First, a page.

Plan produced pinball machines, video games and slot machines from
Some key employees from Game Plan worked at Williams for many years.
Game Plan did produce a number of cocktail style pinball machines,
which were similar to cocktail video games in size.
John Trudeau Interview
I did receive some correspondence from a former Game Plan employee,
John Trudeau. He worked for GP from '79 to '82 in various capacities,
starting in the factory and ending in engineering. John has gone
on to design many excellent games for Gottlieb, and Williams. He
was kind enough to answer a few questions about Game Plan.
Any idea what employees ended up at Williams or other game manufacturers?
As far as I know, I was the only one to end up at WMS. Ed Cebula
(the guy who taught me the design end), head of engineering at GP,
went to Data East Pinball (now Stern). I'm not sure if he's still
there or not. One of the game programmers, Bob Wilson, went to Premier
when GP closed their doors. I was also working there at the time.
I do not know where he went when they shut their doors.
A tie in for #1, who was the founder of Game Plan, president, etc.
Also, who was AES? and how did Game Plan tie into all this?
The name Wendell McAdams comes to mind as the figurehead running
the GP end of the company. I believe GP was a wholly owned subsidiary
of AES. The parent company was located in Elk Grove Village, IL,
a couple of miles from the GP facility (which was located in Bensenville,
IL). I also believe the actual president/owner was a fellow named
Leo Goldboss (I may be wrong on the first name).
Can you sum up why they went out of business? (I understand you
didn't work there when they shutdown, though)
Any guess as to why they finally went out of business would be just
speculation. I really don't know any of the particulars.
What types of machines were produced? (what were their products
When I came on board their primary product was the cocktail pinball.
That later expanded to the full upright and then into video games
and slot machines.
How did you start out and get involved with Game Plan?
As for myself, I started working in the factory as a game tester.
Went on to become foreman of the testing line and then was recruited
over to the engineering department. What first interested engineering
was the artwork I had brought in to show another coworker in the
factory. They asked me to do the next game's artwork and I readily
agreed. That was "Global Warfare", GP's only venture into the wider
pin format. They only made ten prototypes and I was only able to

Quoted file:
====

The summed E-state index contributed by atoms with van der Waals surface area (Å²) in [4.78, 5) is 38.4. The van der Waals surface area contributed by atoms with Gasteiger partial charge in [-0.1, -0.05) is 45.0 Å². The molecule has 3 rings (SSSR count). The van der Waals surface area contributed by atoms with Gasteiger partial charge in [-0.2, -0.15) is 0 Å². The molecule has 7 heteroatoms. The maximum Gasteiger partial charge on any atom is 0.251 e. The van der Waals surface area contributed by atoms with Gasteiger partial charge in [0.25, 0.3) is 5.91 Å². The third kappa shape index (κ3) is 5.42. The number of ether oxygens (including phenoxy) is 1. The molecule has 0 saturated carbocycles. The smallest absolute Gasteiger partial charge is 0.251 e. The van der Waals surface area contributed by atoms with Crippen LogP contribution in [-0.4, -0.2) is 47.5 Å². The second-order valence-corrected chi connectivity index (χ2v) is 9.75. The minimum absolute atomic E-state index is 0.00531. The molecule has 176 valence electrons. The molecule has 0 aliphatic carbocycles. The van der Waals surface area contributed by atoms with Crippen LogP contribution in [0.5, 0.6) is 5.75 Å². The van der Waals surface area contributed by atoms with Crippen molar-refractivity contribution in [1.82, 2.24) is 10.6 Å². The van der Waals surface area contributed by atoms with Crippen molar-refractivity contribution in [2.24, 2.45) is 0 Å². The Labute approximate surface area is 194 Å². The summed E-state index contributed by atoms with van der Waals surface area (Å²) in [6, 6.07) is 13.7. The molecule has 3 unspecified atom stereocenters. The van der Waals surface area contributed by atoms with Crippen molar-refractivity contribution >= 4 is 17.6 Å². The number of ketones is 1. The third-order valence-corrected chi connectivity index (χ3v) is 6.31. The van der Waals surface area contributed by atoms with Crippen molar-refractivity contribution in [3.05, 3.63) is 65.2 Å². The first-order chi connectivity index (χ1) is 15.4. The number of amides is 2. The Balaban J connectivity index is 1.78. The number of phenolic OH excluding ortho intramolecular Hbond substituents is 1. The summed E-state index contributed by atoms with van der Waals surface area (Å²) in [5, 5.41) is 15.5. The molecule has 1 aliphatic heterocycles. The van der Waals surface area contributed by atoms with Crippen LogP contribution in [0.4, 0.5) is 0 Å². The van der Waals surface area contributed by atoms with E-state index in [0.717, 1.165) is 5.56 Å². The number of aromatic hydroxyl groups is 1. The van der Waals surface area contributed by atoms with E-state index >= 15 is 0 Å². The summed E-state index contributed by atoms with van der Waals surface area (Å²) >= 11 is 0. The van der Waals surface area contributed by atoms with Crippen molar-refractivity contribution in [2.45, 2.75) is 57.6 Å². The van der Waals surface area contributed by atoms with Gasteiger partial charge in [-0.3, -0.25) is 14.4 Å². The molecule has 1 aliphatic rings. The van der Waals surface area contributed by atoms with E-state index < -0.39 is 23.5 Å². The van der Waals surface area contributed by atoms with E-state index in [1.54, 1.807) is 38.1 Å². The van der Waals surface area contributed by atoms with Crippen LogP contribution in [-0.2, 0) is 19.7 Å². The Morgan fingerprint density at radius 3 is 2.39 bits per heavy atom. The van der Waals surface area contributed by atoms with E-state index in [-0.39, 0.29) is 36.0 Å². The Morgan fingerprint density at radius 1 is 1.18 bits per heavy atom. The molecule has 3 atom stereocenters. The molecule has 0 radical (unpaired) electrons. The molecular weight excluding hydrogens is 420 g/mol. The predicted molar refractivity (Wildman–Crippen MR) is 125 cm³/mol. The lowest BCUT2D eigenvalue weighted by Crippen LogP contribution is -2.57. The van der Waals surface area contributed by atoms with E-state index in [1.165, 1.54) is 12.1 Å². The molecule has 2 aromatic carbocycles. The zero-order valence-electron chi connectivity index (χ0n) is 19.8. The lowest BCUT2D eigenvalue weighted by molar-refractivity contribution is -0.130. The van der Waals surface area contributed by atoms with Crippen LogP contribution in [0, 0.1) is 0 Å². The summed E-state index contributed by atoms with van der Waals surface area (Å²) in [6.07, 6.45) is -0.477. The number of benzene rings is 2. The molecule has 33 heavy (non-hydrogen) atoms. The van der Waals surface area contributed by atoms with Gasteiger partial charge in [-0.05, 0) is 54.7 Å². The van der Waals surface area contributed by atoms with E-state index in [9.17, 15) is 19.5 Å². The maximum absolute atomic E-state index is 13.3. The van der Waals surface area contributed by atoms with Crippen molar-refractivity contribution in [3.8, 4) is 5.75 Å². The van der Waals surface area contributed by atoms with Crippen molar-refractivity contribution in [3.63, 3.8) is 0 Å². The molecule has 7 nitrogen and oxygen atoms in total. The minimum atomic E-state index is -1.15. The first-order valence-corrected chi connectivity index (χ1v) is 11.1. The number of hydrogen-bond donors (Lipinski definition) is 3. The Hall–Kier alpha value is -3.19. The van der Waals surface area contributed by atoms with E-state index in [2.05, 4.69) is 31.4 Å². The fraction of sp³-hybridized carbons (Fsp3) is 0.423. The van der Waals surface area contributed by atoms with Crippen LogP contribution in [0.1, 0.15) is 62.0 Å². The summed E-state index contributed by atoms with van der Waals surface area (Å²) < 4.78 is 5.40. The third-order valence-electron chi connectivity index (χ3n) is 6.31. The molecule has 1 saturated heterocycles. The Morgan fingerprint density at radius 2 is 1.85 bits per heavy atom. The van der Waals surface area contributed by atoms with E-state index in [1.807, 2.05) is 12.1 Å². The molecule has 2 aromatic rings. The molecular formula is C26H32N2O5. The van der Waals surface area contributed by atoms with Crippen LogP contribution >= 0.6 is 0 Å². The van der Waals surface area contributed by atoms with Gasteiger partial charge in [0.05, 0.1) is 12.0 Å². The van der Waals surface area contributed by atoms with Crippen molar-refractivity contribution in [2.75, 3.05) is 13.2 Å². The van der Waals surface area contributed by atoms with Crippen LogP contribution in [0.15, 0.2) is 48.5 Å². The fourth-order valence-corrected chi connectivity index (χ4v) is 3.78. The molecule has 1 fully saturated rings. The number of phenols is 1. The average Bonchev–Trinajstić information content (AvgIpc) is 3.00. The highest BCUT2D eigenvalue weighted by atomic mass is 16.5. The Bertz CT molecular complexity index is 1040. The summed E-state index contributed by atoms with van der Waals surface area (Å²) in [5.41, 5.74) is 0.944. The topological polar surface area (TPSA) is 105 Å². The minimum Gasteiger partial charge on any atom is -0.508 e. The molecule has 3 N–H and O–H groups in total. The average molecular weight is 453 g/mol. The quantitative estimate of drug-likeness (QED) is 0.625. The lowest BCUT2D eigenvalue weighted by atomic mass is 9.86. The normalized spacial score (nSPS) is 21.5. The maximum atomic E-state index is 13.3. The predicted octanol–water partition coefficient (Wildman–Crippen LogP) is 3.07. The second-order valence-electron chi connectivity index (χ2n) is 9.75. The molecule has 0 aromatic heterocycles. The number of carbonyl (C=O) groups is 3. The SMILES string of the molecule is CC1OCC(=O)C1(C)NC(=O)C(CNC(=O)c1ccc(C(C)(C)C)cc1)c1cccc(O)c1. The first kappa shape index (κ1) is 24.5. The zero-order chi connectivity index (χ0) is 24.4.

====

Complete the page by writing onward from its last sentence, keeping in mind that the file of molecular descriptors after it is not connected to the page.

retain some copies of the blackline screens (the screens and separations
were done by Dick White, who's artwork graced a number of their
machines). After submitting some design ideas, Ed Cebula brought
me in full time to the design staff as an apprentice. I worked a
little on "Pinball Lizard" just tweaking the final layout. Then
I laid out "Attila the Hun" and a never produced cocktail machine
called "Kings of the Road" (a fast car theme). Right at that time,
however, GP decided to get out of the pinball business, and shelved
all pinball related items. I decided that, although I didn't want
to leave, I wanted to continue designing pins, if I got the opportunity.
Which I did when I took a designer position at D. Gottlieb in 1982.
One final question. Why were so many design layouts recycled? For
example, sharp shooter 1 & 2, and Coney Island have similar layouts
and so does Attila the Hun and Agents 777 (although you designed
one, and Ed Cebula the other). Naturally, it appears to be a way
to produce more different machines at a lower cost, or is this a
common practice among pinball manufacturers?
I believe you are partially right about this one. GamePlan didn't
have the resources to spend actually laying out many different designs.
"Mirroring" the first design was done as an economy measure to speed
the next machine to production. As for the rest of the pinball community,
I don't believe this was practiced at all. With all the different
designers being employed, no one wanted to be accused of copying
anyone else. And here (Gottlieb or WMS), there was time to do the
job right. As for Premier, I was the only one designing or engineering
in the beginning. Although the layouts weren't "mirrored" or copied
in any way, I didn't have the time to spend on each one like I would
have desired. And so the designs sometimes were pretty basic.
Thanks John. Your insight and knowledge is very much appreciated
and thanks for your contribution to the world of pinball.
Excerpt from Silverball News and Views
- November 1997 - The Flipper Age of Dinosaurs.
Written by Tim Ferrante, GameRoom
"The short-lived manufacturer Game Plan created LIZARD in
1980 and its titular beast looked more like a dinosaur than lizard
with its brontosaurus-like body and tail. Their 1985 LOCH NESS MONSTER,
illustrated by Seamus McLaughlin and designed by Sega Pinball's
Joe Kaminkow, was easily their most ambitious effort. McLaughlin's
rendering of the Scottish lake dweller is awesome; the massive creature
swims out of the darkness dwarfing the startled divers and their
submersibles. It's a horrific underwater scene, reminiscent of the
movie THE GIANT BEHEMOTH. Below the playfield resides a moving three-dimensional
model of Nessie viewable through a blue window. The monster roars
and flashing lights illuminate the swimming creature as players
try to escape silverball doom. It was unquestionably the finest
game they ever built. It was also their last; the company folded
as the game was being readied for production.While only one prototype
is verified to exist (you could actually play it at Herb Silvers'
1996 Las Vegas Pinball Fantasy show), you probably have a better
chance of seeing the real Nessie than the pinball machine built
in her honor."